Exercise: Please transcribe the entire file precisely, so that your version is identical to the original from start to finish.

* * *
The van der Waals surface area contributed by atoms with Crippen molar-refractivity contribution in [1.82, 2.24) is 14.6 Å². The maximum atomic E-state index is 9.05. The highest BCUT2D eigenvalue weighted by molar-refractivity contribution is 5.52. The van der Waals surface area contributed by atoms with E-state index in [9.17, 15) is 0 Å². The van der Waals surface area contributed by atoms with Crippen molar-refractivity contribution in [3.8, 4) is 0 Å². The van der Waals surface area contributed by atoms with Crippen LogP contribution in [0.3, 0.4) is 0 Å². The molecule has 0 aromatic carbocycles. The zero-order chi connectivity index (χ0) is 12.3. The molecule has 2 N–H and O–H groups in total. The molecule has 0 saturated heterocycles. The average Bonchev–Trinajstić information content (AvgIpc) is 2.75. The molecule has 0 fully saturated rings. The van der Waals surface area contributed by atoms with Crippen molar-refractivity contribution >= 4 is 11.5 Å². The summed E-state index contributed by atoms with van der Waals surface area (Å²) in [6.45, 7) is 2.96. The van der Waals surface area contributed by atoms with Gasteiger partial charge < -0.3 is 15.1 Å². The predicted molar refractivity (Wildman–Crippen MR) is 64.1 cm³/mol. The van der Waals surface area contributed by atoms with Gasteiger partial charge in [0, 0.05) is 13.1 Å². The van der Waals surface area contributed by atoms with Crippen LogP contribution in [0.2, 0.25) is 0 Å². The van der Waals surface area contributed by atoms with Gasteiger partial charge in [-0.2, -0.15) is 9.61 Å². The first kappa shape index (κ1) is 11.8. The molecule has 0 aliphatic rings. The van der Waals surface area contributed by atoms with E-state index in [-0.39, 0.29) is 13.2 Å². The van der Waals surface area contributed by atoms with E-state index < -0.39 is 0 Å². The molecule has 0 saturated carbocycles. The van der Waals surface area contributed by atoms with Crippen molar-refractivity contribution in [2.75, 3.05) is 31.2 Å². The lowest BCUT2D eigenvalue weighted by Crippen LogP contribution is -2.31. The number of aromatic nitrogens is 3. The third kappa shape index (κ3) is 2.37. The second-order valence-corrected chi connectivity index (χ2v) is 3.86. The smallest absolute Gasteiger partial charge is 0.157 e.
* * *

The van der Waals surface area contributed by atoms with Crippen molar-refractivity contribution in [1.82, 2.24) is 14.6 Å². The maximum atomic E-state index is 9.05. The highest BCUT2D eigenvalue weighted by molar-refractivity contribution is 5.52. The van der Waals surface area contributed by atoms with E-state index in [9.17, 15) is 0 Å². The van der Waals surface area contributed by atoms with Crippen molar-refractivity contribution in [3.8, 4) is 0 Å². The van der Waals surface area contributed by atoms with Crippen LogP contribution in [0.3, 0.4) is 0 Å². The molecule has 0 aromatic carbocycles. The zero-order chi connectivity index (χ0) is 12.3. The molecule has 2 N–H and O–H groups in total. The molecule has 0 saturated heterocycles. The average Bonchev–Trinajstić information content (AvgIpc) is 2.75. The molecule has 0 fully saturated rings. The van der Waals surface area contributed by atoms with Crippen molar-refractivity contribution >= 4 is 11.5 Å². The summed E-state index contributed by atoms with van der Waals surface area (Å²) in [6.45, 7) is 2.96. The van der Waals surface area contributed by atoms with Gasteiger partial charge < -0.3 is 15.1 Å². The predicted molar refractivity (Wildman–Crippen MR) is 64.1 cm³/mol. The van der Waals surface area contributed by atoms with Gasteiger partial charge in [0, 0.05) is 13.1 Å². The van der Waals surface area contributed by atoms with Crippen LogP contribution in [0.2, 0.25) is 0 Å². The van der Waals surface area contributed by atoms with Gasteiger partial charge in [-0.2, -0.15) is 9.61 Å². The first kappa shape index (κ1) is 11.8. The molecule has 0 aliphatic rings. The van der Waals surface area contributed by atoms with E-state index in [-0.39, 0.29) is 13.2 Å². The van der Waals surface area contributed by atoms with E-state index < -0.39 is 0 Å². The molecule has 0 saturated carbocycles. The van der Waals surface area contributed by atoms with Crippen molar-refractivity contribution in [2.75, 3.05) is 31.2 Å². The lowest BCUT2D eigenvalue weighted by Crippen LogP contribution is -2.31. The number of aromatic nitrogens is 3. The third kappa shape index (κ3) is 2.37. The second-order valence-corrected chi connectivity index (χ2v) is 3.86. The smallest absolute Gasteiger partial charge is 0.157 e.